“I believe the James Comey leaks will be far more prevalent than anyone ever thought possible,” Trump tweeted early Sunday morning. “Totally illegal? Very ‘cowardly!'”

Trump made similar remarks on Friday in another early morning tweet where he labeled Comey a “leaker,” referring to Comey’s decision to share the contents of memos about his conversations with Trump to the press via a friend.

Comey revealed that decision during his testimony on Thursday before the Senate Intelligence Committee, where he painted Trump as a liar and testified that Trump tried to obtain a loyalty pledge from the former FBI head and pushed him to drop an investigation into former national security adviser Michael Flynn.

Trump on Friday said he was “100 percent” willing to match Comey and testify under oath to contradict Comey’s testimony.

Jeff Sessions Pushes Back On Parts Of Comey’s Testimony

Attorney General Jeff Sessions, right, accompanied by White House press secretary Sean Spicer, left, talks to the media during the daily press briefing at the White House, Monday, March 27, 2017, in Washington. (AP Photo/Andrew Harnik)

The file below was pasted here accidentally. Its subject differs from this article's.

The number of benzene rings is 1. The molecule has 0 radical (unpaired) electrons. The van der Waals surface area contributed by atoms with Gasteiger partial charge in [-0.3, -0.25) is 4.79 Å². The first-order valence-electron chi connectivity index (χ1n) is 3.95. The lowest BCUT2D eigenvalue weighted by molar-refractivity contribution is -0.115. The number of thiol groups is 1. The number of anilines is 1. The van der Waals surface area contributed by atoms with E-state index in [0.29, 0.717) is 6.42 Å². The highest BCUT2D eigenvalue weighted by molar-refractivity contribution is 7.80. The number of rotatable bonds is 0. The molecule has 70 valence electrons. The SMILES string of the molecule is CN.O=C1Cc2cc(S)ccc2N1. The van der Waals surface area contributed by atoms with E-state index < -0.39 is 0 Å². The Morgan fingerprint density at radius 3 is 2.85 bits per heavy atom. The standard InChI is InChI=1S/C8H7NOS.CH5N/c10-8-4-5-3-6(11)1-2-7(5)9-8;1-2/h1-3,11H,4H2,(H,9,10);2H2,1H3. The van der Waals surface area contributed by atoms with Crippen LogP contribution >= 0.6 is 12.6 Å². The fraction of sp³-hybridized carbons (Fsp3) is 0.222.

A spokesman for Attorney General Jeff Sessions late Thursday pushed back on several aspects of James Comey’s Senate testimony after the former FBI director raised new questions about Sessions’ actions before and after he recused himself from the federal investigation of Russia’s interference in the U.S. election.

Comey’s testimony touched on Sessions at several points. He hinted that the FBI was aware of information that led the bureau to believe Sessions would recuse himself from the Russia probe weeks before he actually did so, and reportedly told senators in a subsequent closed session that Sessions may have met with the Russian ambassador to the U.S. on a third occasion that the attorney general had not disclosed.